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Castles on the Bosphorus and Canakkale Straits
2002 / FEBRUARY

Since antiquity the Bosphorus and Canakkale Straits which link the Black Sea to the Mediterranean via the Marmara Sea have been of crucial strategic importance, and in Ottoman times four pairs of castles were built on these straits at the narrowest points. From these cannon could be fired from both the European and Asian shores, so preventing the passage of enemy warships. The castle at the southernmost point of the Gelibolu (Gallipoli) peninsular was called Seddülbahir, and facing it on the Asian shore, overlooking the Plain of Troy, was Kumkale. Both castles were built in 1656 by Grand Vezir Köprülü Mehmed Pasa after the Venetians blockaded Canakkale Strait and captured the islands of Bozcaada (Tenedos) and Limni (Lemnos) as a countermeasure in the tug of war for Crete. The Ottomans had been attempting to seize Crete from the Venetians since 1645, but only after the castles had been built was the Ottoman navy able to first raise the blockade and regain possession of Bozcaada and Limni, and then in 1669 conquer Crete.

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Castles on the Bosphorus and Canakkale Straits
2002 / FEBRUARY

Both castles can be seen in a painting by an Ottoman artist depicting a battle between the Ottoman and Venetian navies. The painting is in an album in the Correr Museum in Venice. The other two castles on Canakkale Strait are Kilitbahir on the European shore and Kale-i Sultaniye on the Asian shore, both built by Sultan Mehmed II (1451-1481) and later renovated by Sultan Suleyman the Magnificent in the 16th century. Kale-i Sultaniye has been known by several other names, including Bogaz, Cimenlik and Canakkale. The keep of Kilitbahir was in the form of a three-leaf clover, and the outer ramparts were also reminiscent of a clover leaf. The walls of the keep rose from the watr'si edge. Kale-i Sultaniye was quadrilateral in plan and encircled by moats. The castles of Anadolu Hisari and Rumeli Hisari on the Bosphorus are both still standing today. The former was built on the Asian shore at the narrowest point by Sultan Bayezid I (1389-1402) half a century before the conquest of Istanbul in 1453 as a means of controlling ships passing through the strait,

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Castles on the Bosphorus and Canakkale Straits
2002 / FEBRUARY
while Rumeli Hisari was built in 1452 by Sultan Mehmed II, who at the same time increased the strength of Anadolu Hisari by building additional towers and walls with battlements and loopholes.Anadolu Hisari originally contained a mosque and a prayer terrace. In the 19th century the sea along the shore in front of the castle was filled in and wooden houses built on the reclaimed land.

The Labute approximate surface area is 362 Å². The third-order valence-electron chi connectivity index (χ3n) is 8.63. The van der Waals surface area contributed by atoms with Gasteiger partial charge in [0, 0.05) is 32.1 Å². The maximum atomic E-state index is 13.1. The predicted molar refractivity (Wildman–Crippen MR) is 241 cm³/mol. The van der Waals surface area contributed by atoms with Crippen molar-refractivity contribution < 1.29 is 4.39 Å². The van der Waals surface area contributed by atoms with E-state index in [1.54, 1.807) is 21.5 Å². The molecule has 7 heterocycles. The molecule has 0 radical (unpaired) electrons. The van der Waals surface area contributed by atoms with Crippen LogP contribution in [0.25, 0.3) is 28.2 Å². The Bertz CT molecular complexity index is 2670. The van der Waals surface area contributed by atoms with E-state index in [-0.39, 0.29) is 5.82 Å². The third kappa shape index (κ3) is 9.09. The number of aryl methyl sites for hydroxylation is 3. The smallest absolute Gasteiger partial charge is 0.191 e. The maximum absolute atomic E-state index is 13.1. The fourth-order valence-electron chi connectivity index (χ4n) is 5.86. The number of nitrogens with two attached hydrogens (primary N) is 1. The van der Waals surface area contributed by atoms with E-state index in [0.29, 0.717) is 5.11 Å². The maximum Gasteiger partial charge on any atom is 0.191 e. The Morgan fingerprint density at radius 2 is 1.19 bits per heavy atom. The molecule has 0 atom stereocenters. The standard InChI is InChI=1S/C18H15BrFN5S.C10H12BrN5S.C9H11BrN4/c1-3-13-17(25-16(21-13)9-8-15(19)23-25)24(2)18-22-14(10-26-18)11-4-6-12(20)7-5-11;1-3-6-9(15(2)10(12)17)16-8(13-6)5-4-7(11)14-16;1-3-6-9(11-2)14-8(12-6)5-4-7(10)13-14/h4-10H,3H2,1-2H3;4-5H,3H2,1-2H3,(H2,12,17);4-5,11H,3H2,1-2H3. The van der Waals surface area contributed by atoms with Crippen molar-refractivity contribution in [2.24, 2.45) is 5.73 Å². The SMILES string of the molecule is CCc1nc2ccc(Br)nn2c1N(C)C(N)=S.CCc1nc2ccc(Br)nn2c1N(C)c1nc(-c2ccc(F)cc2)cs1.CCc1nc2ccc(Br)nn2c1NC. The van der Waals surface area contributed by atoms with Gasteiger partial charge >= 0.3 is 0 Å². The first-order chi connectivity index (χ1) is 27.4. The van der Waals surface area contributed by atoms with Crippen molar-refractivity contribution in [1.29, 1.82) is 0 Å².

Rumeli Hisari, also known as Yeni Hisar or Güzel Hisar, was completed in just four months, and following the conquest of Istanbul additional towers with conical roofs were built on the landward side and used as a prison.
Executions were also carried out here, and the castle became known as the Black Tower. The 17th century writer Evliya Celebi records that inside the walls was a mosque named Fatih Mosque after Mehmet the Conqueror, 180 houses providing lodging for the soldiers of the garrison, two smaller mosques and two granaries. The village outside the walls on the seaward side consisted of 1060 houses, three mosques, eleven mescits, seven schools, one public bath and 200 shops.
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Castles on the Bosphorus and Canakkale Straits
2002 / FEBRUARY
The houses inside the walls have long since been swept away, but the mosque remains.
An 18th century miniature painting in Topkapi Palace depicts both of these Bosphorus castles, and another in the Museum of Turkish and Islamic Art depicts Rumeli Castle. In the British Museum in London there is a third miniature painting showing both castles, but the artist has relied rather on his imagination than observation, since the architecture is English in character and they are wrongly positioned. A fourth miniature showing both castles is in the Walters Art Gallery in Baltimore.
Sultan Murad IV (1623-1640) built two more castles at the northern mouth of the Bosphorus where the strait flows into the Black Sea. Although no trace remains of that on the European shore, the extensive ruins of the other can still be seen at Anadolu Kavagi. The sole known picture of these two castles before they fell into ruins is in the abovementioned album in the Correr Museum in Venice.
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Castles on the Bosphorus and Canakkale Straits
2002 / FEBRUARY

Evliya Celebi tells us that the quadrilateral castle at Rumeli Kavagi measured 300 metres across and that there were sixty houses for the soldiers of the garrison and a hundred cannon inside its walls. The castle facing it on the opposite shore at Anadolu Kavagi was also quadrilateral, measuring 240 metres across and with walls 20 m in height. It contained eighty houses to accommodate the garrison and one hundred cannon.
The French artillery engineer Francois Baron de Tott, who arrived in Turkey in 1755, supervised some additions to the castles on the Bosphorus, and in 1770 strengthened two of the castles on Canakkale Strait. l


* Metin And is a member of the Turkish Academy of Sciences and author of numerous books on historical subjects.

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